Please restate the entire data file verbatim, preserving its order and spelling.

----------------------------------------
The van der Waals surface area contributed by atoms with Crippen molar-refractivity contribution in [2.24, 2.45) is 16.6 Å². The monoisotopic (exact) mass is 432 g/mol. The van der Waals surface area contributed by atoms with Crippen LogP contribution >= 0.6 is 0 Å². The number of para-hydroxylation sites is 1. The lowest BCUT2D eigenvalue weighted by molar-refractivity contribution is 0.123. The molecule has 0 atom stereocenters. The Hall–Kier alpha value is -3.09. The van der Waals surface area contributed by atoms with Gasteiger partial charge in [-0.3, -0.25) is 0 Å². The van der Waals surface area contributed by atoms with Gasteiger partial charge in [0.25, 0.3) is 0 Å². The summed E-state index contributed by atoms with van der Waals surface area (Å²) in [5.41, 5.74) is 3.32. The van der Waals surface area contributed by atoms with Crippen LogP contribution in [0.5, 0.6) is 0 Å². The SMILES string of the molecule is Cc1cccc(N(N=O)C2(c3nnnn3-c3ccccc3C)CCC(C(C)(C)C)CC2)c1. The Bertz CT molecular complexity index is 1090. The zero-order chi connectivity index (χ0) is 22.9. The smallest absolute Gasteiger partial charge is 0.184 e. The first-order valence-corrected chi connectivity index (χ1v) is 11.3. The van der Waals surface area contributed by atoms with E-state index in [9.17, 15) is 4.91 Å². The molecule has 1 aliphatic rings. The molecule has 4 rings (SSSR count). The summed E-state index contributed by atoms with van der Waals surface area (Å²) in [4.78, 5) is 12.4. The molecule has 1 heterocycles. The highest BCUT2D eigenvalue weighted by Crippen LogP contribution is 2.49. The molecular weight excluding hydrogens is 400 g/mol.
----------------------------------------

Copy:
The van der Waals surface area contributed by atoms with Crippen molar-refractivity contribution in [2.24, 2.45) is 16.6 Å². The monoisotopic (exact) mass is 432 g/mol. The van der Waals surface area contributed by atoms with Crippen LogP contribution >= 0.6 is 0 Å². The number of para-hydroxylation sites is 1. The lowest BCUT2D eigenvalue weighted by molar-refractivity contribution is 0.123. The molecule has 0 atom stereocenters. The Hall–Kier alpha value is -3.09. The van der Waals surface area contributed by atoms with Gasteiger partial charge in [-0.3, -0.25) is 0 Å². The van der Waals surface area contributed by atoms with Gasteiger partial charge in [0.25, 0.3) is 0 Å². The summed E-state index contributed by atoms with van der Waals surface area (Å²) in [5.41, 5.74) is 3.32. The van der Waals surface area contributed by atoms with Crippen LogP contribution in [0.5, 0.6) is 0 Å². The SMILES string of the molecule is Cc1cccc(N(N=O)C2(c3nnnn3-c3ccccc3C)CCC(C(C)(C)C)CC2)c1. The Bertz CT molecular complexity index is 1090. The zero-order chi connectivity index (χ0) is 22.9. The smallest absolute Gasteiger partial charge is 0.184 e. The first-order valence-corrected chi connectivity index (χ1v) is 11.3. The van der Waals surface area contributed by atoms with E-state index in [9.17, 15) is 4.91 Å². The molecule has 1 aliphatic rings. The molecule has 4 rings (SSSR count). The summed E-state index contributed by atoms with van der Waals surface area (Å²) in [4.78, 5) is 12.4. The molecule has 1 heterocycles. The highest BCUT2D eigenvalue weighted by Crippen LogP contribution is 2.49. The molecular weight excluding hydrogens is 400 g/mol.